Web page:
XML : eXtensible Markup Language :: Introduction to XML Schema
- Introduction to Schema
- Need for Schema
- Benefits of XML Schema
- Limitations of DTDs
- Schema Data Types
- Schema Elements
- Download Examples
|Introduction to Schema|
A diagrammatic representation; an outline or a model.
In Software Context :
A model used to describe the structure of a database. Defines internal structures such as tables, fields and the relationship between them.
In XML Context :
A set of rules to constrain the structure and articulate the information set of XML documents.
|Need for Schema|
- XML schema is a technology created by Microsoft that implements a subset of a W3C note
- Improves upon many weaknesses of DTDs such as the cryptic syntax, the lack of data typing, the closed content model, and the lack of support for namespaces
- Supports a wide range of data types such as integers, floating point numbers, dates and times
- Includes support for other features, such as an open content model and namespace integration
|Benefits of XML Schema|
- Created using XML syntax, so, the processing of XML Schemas and XML Instances by the same software tool is possible.
- Less expenditure for the data management and data administration results in overall low programming expenditure.
- As XML Schemas were finalized after the Namespace Recommendation, the concept of namespaces was available to be included in the design. Thus, XML Schemas enables to define vocabularies that utilize namespace declarations.
- XML Schemas allow you to validate text element content based on built-in and user-defined data types.
- XML Schemas allows to easily create complex and reusable content models.
- XML Schemas allows to model concepts such as object inheritance and type substitution.
XML Schemas are Extensible
- Reuse your Schema in other Schemas
- Create your own data types derived from the standard types
- Reference multiple schemas in the same document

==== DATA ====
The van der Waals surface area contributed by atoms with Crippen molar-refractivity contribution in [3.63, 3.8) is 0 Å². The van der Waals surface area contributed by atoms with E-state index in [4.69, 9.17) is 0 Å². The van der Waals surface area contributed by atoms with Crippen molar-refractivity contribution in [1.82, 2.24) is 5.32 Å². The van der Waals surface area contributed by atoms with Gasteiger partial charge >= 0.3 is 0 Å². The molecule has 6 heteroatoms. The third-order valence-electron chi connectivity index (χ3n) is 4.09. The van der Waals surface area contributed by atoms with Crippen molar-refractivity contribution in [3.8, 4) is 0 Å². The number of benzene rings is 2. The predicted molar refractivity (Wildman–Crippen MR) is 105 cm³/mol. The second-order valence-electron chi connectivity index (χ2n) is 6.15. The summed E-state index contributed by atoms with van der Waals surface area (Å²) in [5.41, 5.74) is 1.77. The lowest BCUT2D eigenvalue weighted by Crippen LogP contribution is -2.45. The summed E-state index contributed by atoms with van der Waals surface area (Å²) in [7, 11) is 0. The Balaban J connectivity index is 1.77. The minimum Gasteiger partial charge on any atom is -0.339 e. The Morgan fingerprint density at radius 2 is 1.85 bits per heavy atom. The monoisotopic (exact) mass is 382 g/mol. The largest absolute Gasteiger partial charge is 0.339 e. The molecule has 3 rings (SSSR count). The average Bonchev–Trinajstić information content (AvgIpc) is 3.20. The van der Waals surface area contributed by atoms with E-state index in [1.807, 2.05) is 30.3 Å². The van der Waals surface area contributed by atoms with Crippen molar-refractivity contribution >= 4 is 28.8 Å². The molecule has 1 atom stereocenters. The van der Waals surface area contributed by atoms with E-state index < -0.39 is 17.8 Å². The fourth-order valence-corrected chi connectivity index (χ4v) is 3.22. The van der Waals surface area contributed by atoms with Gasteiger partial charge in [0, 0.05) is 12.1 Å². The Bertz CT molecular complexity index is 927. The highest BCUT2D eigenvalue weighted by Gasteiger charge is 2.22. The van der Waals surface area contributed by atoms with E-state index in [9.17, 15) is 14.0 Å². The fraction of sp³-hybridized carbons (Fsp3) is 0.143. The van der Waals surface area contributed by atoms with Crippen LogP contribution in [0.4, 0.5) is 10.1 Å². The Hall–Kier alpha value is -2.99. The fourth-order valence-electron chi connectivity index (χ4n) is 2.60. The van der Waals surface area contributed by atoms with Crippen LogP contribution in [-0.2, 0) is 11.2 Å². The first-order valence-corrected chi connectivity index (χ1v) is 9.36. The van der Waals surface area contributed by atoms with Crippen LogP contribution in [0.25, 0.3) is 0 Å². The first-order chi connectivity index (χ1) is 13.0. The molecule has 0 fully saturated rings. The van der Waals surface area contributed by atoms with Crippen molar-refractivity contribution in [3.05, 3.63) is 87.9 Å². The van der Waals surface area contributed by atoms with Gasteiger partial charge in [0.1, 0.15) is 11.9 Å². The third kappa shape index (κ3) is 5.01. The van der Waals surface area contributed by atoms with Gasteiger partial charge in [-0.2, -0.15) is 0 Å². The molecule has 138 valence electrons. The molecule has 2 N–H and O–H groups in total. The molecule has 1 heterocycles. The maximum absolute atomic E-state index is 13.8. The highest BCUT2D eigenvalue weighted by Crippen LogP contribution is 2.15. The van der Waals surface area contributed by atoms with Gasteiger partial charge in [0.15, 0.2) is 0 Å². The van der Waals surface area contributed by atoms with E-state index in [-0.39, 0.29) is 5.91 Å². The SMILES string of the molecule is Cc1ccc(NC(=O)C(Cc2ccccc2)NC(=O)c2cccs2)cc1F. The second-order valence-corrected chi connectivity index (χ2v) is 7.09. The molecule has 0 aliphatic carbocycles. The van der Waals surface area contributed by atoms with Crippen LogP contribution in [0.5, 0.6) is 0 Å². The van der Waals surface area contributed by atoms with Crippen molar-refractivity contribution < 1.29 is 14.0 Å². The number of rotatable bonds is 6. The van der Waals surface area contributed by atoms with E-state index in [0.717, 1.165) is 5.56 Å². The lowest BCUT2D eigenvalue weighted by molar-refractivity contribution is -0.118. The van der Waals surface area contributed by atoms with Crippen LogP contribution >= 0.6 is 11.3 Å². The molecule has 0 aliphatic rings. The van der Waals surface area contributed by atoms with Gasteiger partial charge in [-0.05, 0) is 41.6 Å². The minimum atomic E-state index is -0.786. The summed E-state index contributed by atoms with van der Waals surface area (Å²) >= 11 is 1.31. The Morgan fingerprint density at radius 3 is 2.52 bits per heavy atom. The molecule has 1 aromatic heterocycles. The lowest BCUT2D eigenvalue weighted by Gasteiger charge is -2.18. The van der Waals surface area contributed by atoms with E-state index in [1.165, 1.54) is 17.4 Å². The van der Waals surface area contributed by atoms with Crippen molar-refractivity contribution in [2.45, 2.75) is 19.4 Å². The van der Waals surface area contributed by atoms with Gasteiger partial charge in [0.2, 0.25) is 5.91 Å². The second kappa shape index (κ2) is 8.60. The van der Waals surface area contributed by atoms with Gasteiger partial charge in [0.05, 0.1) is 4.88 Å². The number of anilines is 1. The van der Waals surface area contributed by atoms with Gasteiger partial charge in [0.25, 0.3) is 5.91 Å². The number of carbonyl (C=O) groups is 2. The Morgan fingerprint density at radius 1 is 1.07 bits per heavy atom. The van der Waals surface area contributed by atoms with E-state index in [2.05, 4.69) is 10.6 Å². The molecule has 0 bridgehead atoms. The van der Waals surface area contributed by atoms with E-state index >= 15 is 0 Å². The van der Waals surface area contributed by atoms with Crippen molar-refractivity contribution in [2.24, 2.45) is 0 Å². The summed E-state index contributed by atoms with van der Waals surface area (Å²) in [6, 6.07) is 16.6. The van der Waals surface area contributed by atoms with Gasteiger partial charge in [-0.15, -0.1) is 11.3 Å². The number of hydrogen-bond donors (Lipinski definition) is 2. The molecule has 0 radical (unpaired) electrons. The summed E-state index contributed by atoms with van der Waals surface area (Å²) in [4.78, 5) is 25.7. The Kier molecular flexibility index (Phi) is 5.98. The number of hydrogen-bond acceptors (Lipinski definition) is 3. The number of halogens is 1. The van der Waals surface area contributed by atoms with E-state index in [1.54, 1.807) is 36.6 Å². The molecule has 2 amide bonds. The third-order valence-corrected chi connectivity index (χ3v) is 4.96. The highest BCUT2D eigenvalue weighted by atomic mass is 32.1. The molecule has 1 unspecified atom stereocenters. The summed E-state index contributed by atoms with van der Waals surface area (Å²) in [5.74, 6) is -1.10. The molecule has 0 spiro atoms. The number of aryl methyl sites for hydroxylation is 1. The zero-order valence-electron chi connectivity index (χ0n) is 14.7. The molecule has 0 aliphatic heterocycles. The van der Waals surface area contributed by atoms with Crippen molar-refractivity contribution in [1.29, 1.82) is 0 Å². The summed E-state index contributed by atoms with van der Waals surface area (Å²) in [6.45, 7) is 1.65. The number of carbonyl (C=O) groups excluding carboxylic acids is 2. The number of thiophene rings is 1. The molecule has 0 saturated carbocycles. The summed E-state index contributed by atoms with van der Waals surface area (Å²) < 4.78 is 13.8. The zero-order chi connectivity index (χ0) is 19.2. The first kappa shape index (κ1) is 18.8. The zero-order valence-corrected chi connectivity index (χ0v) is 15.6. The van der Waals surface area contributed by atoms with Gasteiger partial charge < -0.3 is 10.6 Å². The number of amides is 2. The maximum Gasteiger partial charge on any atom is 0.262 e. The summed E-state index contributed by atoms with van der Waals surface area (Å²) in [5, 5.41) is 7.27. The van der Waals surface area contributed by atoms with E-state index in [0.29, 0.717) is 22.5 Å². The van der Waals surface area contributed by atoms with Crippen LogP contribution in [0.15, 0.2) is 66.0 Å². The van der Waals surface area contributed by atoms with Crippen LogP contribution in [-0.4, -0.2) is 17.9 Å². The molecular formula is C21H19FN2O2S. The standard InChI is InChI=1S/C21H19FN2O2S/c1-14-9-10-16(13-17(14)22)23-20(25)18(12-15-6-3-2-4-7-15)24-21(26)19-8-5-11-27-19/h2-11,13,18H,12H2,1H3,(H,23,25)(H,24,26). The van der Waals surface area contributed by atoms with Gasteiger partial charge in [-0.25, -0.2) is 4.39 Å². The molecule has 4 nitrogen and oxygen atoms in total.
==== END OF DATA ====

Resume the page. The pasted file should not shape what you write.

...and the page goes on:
|Limitations of DTDs|
Limitations of DTDs
- DTDs are written in a non-XML syntax
- DTDs are not extensible
- Do not support namespaces
- Only offer extremely limited datatyping
Schemas overcome these limitations and allow Web applications to exchange XML data more robustly, without relying on adhoc validation tools.
- XML Schemas are extensible to future additions
- XML Schemas are richer and more powerful than DTDs
- XML Schemas are written in XML
- XML Schemas support data types
- XML Schemas support namespaces
- XML Schema is a W3C Standard
- XML Schema became a W3C Recommendation on 02. May 2001.
|Schema Data Types|
|DataTypes Supported by Schema|
Additional data types are generated from the basic built-in data types, which are called basetype data types
|Base type Data Types|
The <schema> Element
The <schema> element is the root element for every XML Schema:
<?xml version="1.0"?> <xs:schema> ... ... </xs:schema>
Simple elements cannot have attributes. If an element has attributes, it is considered to be of a complex type. But the attribute itself is always declared as a simple type
<xsd:attribute name="aaa" type="bbb"/>
Here aaa is the name of the attribute and bbb specifies the data type of the attribute.
XML Schema has a lot of built-in data types. Some common types are:
<authorname lang="HND">Tom</authorname> here is the attribute definition: <xs:attribute name="lang" type="xs:string"/>